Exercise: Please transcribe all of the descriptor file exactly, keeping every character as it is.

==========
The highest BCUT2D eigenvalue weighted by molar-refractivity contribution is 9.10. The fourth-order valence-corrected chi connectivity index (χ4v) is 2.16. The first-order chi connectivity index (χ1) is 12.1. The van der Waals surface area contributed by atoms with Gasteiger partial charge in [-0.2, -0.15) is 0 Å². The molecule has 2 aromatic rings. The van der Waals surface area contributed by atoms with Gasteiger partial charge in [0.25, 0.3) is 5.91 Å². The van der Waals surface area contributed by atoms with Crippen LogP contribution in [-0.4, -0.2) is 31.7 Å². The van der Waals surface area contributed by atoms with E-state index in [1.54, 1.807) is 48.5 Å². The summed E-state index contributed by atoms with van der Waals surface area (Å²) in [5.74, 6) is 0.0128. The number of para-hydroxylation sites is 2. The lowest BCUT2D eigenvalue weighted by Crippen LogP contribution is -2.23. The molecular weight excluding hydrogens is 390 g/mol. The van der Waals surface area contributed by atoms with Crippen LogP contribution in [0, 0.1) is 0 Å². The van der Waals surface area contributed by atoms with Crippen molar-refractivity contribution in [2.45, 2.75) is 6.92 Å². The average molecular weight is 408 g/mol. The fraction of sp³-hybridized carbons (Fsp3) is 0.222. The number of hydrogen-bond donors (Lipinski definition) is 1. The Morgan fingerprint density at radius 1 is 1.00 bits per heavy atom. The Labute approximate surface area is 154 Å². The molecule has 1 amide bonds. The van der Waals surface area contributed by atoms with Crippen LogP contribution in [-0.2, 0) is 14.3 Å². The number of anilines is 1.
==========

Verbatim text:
The highest BCUT2D eigenvalue weighted by molar-refractivity contribution is 9.10. The fourth-order valence-corrected chi connectivity index (χ4v) is 2.16. The first-order chi connectivity index (χ1) is 12.1. The van der Waals surface area contributed by atoms with Gasteiger partial charge in [-0.2, -0.15) is 0 Å². The molecule has 2 aromatic rings. The van der Waals surface area contributed by atoms with Gasteiger partial charge in [0.25, 0.3) is 5.91 Å². The van der Waals surface area contributed by atoms with Crippen LogP contribution in [-0.4, -0.2) is 31.7 Å². The van der Waals surface area contributed by atoms with E-state index in [1.54, 1.807) is 48.5 Å². The summed E-state index contributed by atoms with van der Waals surface area (Å²) in [5.74, 6) is 0.0128. The number of para-hydroxylation sites is 2. The lowest BCUT2D eigenvalue weighted by Crippen LogP contribution is -2.23. The molecular weight excluding hydrogens is 390 g/mol. The van der Waals surface area contributed by atoms with Crippen LogP contribution in [0, 0.1) is 0 Å². The van der Waals surface area contributed by atoms with Crippen molar-refractivity contribution in [2.45, 2.75) is 6.92 Å². The average molecular weight is 408 g/mol. The fraction of sp³-hybridized carbons (Fsp3) is 0.222. The number of hydrogen-bond donors (Lipinski definition) is 1. The Morgan fingerprint density at radius 1 is 1.00 bits per heavy atom. The Labute approximate surface area is 154 Å². The molecule has 1 amide bonds. The van der Waals surface area contributed by atoms with Crippen LogP contribution in [-0.2, 0) is 14.3 Å². The number of anilines is 1.